However, The Disappearance of Yuki Nagato is about a parallel universe where those things seemingly don’t exist. Specifically, it’s about an alternate ending to the movie The Disappearance of Haruhi Suzumiya where the protagonist chose to stay in the universe of the ordinary people. So without the science fiction elements, what are we left with? A rather ordinary slice-of-life high school story about a girl, the boy she likes, and the literature club they belong to. Watching this premiere, I realized that there was a good reason that Nagato was only a supporting character in the regular show. Quite honestly, a quiet and shy wallflower is not heroine material. The conflict and forward movement in the plot was only able to happen in this episode because of the actions of two other characters who were more outgoing than the supposed protagonist.

There are encouraging hints that all is not as it seems. Nagato experiences a moment of deja vu when she spots the alternate Haruhi Suzumiya on the street, while Asakura remains disturbingly skilled with a knife despite being a regular student. And let’s remember that this world conforms too perfectly to a happy and idyllic story of teen romance for one Yuki Nagato. Anyway, I hope very much that these oddities are explored more in the rest of this season.

This is only the first episode, so I’ll stick with this show a little bit more. If I see any pocket universes or sandworms later on I’ll let you know.

Star Trek + Facebook = Redshirt, the computer game

Remember that episode of Star Trek: The Next Generation that shifted focus from the high-ranking officers on the bridge to the entry-level schlubs doing the grunt work? Remember how those saps never knew what was going on half the time? Now imagine if those ensigns had Facebook.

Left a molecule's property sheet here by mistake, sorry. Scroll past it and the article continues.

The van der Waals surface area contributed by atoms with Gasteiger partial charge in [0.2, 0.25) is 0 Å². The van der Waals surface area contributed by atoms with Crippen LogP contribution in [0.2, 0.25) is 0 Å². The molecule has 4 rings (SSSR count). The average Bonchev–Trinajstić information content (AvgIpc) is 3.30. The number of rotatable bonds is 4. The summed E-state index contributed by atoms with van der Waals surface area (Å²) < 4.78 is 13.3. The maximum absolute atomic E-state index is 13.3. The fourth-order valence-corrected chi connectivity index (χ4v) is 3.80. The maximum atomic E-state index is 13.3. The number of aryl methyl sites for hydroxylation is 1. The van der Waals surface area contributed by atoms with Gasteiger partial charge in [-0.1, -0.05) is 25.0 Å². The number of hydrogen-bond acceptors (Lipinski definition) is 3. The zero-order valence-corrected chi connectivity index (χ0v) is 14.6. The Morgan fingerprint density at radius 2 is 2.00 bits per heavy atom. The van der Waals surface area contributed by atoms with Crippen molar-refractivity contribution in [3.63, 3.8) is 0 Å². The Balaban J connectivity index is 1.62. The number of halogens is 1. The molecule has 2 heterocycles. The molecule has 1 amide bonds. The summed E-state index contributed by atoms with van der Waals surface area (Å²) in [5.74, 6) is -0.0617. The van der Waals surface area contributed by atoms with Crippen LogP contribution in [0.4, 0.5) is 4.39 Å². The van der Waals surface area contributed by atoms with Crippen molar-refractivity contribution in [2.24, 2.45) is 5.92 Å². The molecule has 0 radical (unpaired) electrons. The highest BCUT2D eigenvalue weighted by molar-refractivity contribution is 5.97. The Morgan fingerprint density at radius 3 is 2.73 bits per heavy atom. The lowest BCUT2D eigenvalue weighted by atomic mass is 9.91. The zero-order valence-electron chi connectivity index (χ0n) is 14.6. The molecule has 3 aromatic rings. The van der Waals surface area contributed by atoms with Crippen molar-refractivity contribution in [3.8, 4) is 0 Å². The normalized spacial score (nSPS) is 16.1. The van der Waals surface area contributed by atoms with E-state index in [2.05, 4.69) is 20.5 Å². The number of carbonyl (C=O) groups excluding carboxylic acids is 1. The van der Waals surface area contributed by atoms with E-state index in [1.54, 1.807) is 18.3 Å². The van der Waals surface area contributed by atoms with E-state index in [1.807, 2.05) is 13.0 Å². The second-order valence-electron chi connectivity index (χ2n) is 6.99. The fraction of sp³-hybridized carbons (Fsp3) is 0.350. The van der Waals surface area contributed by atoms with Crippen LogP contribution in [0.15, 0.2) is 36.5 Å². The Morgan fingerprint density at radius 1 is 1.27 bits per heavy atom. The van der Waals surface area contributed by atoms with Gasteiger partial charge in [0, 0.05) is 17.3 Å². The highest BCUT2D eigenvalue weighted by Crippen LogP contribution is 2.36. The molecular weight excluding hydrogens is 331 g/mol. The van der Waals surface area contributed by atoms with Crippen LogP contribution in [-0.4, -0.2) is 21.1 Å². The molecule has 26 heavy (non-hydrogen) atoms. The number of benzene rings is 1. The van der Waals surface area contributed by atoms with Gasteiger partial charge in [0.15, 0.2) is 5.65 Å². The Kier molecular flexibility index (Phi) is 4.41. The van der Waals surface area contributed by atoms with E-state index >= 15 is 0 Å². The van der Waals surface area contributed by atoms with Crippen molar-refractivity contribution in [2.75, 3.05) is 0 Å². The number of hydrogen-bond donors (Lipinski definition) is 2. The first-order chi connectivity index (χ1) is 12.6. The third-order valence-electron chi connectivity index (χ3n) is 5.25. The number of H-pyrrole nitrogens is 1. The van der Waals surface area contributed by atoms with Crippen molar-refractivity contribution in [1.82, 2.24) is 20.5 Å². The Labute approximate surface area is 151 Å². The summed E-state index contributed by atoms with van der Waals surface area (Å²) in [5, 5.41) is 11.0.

This is the premise of Redshirt, the computer game. You create and roleplay one of the nameless crew members that die all the time on Star Trek (the so-called redshirts).

Spacebook page of Dirk Amazeballs, Maintenance Tube Wrangler

However, the game is not about meeting aliens and exploring space. It’s not even about cleaning toilets and fixing light bulbs, which are the only duties your fearless crew member is qualified for. It’s about playing the Facebook game.

There’s a disaster coming for your space station, you see, and your goal is to get promoted high enough to be evacuated along with the top brass (though the highest rank you can aspire to is the Commander’s Assistant). In the meantime, you have to schmooze with supervisors and keep your spirits up by hanging out with people on your friend list. Essentially the game is an RPG played through a Facebook simulator.